To Fight Superbugs, Fight Poverty | Public Health

On May 26, 2016, researchers at the Walter Reed National Military Medical Center reported the first case of what they called a “truly pan-drug resistant bacteria.” By now, the story has been well-covered in the media: a month earlier, a 49 year old woman walked into a clinic in Pennsylvania with what seemed to be a urinary tract infection. But tests revealed something far scarier—both for her and public health officials. The strain of E. Coli that infiltrated her body has a gene that makes it bulletproof to colistin, the so-called last resort antibiotic. Most have pinned the blame for the impending doom of a “post-antibiotic world” on the overuse of antibiotics and a lack of new ones in the development pipeline. But there’s another superbug incubator that hasn’t gotten the attention it deserves: poverty. Last month at the IMF meeting in Washington, D.C., UK Chancellor George Osborne warned about the potentially devastating human and economic cost of antimicrobial resistance. He called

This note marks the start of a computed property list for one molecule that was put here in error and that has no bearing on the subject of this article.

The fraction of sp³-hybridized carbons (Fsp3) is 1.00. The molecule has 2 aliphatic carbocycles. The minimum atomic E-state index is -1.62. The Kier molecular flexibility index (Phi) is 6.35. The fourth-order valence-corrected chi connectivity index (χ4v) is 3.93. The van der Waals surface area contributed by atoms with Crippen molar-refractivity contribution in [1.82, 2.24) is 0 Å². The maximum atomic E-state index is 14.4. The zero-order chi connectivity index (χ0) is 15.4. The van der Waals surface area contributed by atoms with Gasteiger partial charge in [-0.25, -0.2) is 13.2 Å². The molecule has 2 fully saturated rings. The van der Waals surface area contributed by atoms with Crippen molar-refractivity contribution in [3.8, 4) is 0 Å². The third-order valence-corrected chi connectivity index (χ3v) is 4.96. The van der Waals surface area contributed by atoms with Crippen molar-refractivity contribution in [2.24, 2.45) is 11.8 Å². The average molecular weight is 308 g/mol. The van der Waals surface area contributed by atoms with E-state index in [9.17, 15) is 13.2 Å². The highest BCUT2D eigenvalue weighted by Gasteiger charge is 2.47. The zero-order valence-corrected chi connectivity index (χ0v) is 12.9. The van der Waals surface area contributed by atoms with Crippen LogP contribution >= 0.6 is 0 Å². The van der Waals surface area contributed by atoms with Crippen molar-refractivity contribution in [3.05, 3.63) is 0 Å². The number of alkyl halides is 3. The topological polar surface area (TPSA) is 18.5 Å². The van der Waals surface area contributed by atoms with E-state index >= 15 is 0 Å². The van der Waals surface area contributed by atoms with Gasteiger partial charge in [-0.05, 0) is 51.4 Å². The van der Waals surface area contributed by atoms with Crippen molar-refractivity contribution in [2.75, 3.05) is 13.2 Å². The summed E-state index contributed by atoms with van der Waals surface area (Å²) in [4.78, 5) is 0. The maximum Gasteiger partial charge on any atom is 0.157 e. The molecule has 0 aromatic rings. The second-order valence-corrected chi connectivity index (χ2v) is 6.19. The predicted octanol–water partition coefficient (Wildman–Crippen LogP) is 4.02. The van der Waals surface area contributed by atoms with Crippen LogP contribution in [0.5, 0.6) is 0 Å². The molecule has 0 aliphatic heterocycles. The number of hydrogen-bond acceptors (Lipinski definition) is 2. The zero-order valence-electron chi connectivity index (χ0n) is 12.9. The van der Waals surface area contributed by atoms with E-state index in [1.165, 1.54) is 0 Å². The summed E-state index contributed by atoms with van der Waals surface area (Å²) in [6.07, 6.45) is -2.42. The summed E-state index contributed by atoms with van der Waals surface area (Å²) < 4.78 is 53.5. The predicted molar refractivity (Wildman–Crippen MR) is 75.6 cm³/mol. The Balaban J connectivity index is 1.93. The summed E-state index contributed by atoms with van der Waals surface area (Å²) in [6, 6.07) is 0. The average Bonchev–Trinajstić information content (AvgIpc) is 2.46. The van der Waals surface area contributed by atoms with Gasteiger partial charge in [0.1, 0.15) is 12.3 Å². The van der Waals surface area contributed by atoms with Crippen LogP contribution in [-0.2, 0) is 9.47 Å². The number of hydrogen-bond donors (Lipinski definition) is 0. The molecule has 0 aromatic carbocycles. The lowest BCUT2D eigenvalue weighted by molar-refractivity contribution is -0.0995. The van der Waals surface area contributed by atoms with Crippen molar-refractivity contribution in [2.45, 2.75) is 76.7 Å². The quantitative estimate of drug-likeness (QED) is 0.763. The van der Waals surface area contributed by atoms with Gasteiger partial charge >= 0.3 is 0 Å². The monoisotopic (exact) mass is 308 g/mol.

Source: To Fight Superbugs, Fight Poverty | Public Health

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To Fight Superbugs, Fight Poverty | Public Health

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